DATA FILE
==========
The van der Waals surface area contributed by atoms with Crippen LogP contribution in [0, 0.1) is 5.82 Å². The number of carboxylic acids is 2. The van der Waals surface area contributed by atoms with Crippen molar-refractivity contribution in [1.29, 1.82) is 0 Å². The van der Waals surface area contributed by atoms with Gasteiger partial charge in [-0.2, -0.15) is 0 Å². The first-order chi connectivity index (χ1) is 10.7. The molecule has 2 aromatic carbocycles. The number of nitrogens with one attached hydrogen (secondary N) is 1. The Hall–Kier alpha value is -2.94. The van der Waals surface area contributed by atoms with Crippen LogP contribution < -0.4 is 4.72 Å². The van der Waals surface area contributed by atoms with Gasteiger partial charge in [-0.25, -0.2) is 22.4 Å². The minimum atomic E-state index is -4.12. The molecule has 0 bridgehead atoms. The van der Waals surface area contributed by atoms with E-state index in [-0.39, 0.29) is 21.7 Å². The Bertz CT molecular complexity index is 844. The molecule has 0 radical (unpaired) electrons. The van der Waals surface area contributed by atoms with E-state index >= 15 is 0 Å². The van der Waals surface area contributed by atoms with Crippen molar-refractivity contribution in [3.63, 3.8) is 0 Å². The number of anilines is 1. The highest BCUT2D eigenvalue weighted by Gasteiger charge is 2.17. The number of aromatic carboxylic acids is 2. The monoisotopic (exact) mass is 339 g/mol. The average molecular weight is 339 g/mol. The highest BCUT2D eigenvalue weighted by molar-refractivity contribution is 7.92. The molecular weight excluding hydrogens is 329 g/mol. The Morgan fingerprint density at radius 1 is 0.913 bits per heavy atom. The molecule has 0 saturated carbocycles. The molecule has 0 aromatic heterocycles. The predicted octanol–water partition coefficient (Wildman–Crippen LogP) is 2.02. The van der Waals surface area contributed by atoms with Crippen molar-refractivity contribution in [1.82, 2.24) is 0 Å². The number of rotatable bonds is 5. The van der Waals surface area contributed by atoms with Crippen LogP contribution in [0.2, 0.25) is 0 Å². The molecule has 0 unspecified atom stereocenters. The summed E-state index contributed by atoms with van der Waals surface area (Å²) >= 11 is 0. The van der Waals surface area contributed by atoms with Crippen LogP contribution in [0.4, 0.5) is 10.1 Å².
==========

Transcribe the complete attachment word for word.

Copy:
The van der Waals surface area contributed by atoms with Crippen LogP contribution in [0, 0.1) is 5.82 Å². The number of carboxylic acids is 2. The van der Waals surface area contributed by atoms with Crippen molar-refractivity contribution in [1.29, 1.82) is 0 Å². The van der Waals surface area contributed by atoms with Gasteiger partial charge in [-0.2, -0.15) is 0 Å². The first-order chi connectivity index (χ1) is 10.7. The molecule has 2 aromatic carbocycles. The number of nitrogens with one attached hydrogen (secondary N) is 1. The Hall–Kier alpha value is -2.94. The van der Waals surface area contributed by atoms with Crippen LogP contribution < -0.4 is 4.72 Å². The van der Waals surface area contributed by atoms with Gasteiger partial charge in [-0.25, -0.2) is 22.4 Å². The minimum atomic E-state index is -4.12. The molecule has 0 bridgehead atoms. The van der Waals surface area contributed by atoms with E-state index in [-0.39, 0.29) is 21.7 Å². The Bertz CT molecular complexity index is 844. The molecule has 0 radical (unpaired) electrons. The van der Waals surface area contributed by atoms with E-state index >= 15 is 0 Å². The van der Waals surface area contributed by atoms with Crippen molar-refractivity contribution in [3.63, 3.8) is 0 Å². The number of anilines is 1. The highest BCUT2D eigenvalue weighted by Gasteiger charge is 2.17. The number of aromatic carboxylic acids is 2. The monoisotopic (exact) mass is 339 g/mol. The average molecular weight is 339 g/mol. The highest BCUT2D eigenvalue weighted by molar-refractivity contribution is 7.92. The molecular weight excluding hydrogens is 329 g/mol. The Morgan fingerprint density at radius 1 is 0.913 bits per heavy atom. The molecule has 0 saturated carbocycles. The molecule has 0 aromatic heterocycles. The predicted octanol–water partition coefficient (Wildman–Crippen LogP) is 2.02. The van der Waals surface area contributed by atoms with Crippen molar-refractivity contribution in [1.82, 2.24) is 0 Å². The number of rotatable bonds is 5. The van der Waals surface area contributed by atoms with Crippen LogP contribution in [0.2, 0.25) is 0 Å². The molecule has 0 unspecified atom stereocenters. The summed E-state index contributed by atoms with van der Waals surface area (Å²) >= 11 is 0. The van der Waals surface area contributed by atoms with Crippen LogP contribution in [0.4, 0.5) is 10.1 Å².